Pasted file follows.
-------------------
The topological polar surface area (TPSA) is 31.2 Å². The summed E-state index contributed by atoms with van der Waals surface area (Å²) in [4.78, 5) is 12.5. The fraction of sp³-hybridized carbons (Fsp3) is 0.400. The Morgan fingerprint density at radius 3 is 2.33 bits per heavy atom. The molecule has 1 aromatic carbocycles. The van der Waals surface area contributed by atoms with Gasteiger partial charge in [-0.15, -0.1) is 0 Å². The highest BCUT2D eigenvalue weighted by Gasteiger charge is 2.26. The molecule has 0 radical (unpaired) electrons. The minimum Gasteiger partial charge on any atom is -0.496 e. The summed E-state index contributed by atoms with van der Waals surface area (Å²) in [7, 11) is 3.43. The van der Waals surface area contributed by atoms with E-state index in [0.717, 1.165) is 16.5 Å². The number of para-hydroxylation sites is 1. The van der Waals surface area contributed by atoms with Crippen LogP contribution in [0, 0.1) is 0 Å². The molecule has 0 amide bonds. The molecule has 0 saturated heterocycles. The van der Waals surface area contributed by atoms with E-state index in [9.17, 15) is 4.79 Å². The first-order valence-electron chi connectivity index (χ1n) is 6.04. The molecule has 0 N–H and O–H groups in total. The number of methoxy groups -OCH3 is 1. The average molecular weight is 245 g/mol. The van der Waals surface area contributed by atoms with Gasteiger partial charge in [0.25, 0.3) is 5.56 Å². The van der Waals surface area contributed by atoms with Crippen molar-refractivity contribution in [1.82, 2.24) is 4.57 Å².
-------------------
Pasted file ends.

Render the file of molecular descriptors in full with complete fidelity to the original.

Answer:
The topological polar surface area (TPSA) is 31.2 Å². The summed E-state index contributed by atoms with van der Waals surface area (Å²) in [4.78, 5) is 12.5. The fraction of sp³-hybridized carbons (Fsp3) is 0.400. The Morgan fingerprint density at radius 3 is 2.33 bits per heavy atom. The molecule has 1 aromatic carbocycles. The van der Waals surface area contributed by atoms with Gasteiger partial charge in [-0.15, -0.1) is 0 Å². The highest BCUT2D eigenvalue weighted by Gasteiger charge is 2.26. The molecule has 0 radical (unpaired) electrons. The minimum Gasteiger partial charge on any atom is -0.496 e. The summed E-state index contributed by atoms with van der Waals surface area (Å²) in [7, 11) is 3.43. The van der Waals surface area contributed by atoms with E-state index in [0.717, 1.165) is 16.5 Å². The number of para-hydroxylation sites is 1. The van der Waals surface area contributed by atoms with Crippen LogP contribution in [0, 0.1) is 0 Å². The molecule has 0 amide bonds. The molecule has 0 saturated heterocycles. The van der Waals surface area contributed by atoms with E-state index in [9.17, 15) is 4.79 Å². The first-order valence-electron chi connectivity index (χ1n) is 6.04. The molecule has 0 N–H and O–H groups in total. The number of methoxy groups -OCH3 is 1. The average molecular weight is 245 g/mol. The van der Waals surface area contributed by atoms with Gasteiger partial charge in [0.25, 0.3) is 5.56 Å². The van der Waals surface area contributed by atoms with Crippen molar-refractivity contribution in [1.82, 2.24) is 4.57 Å².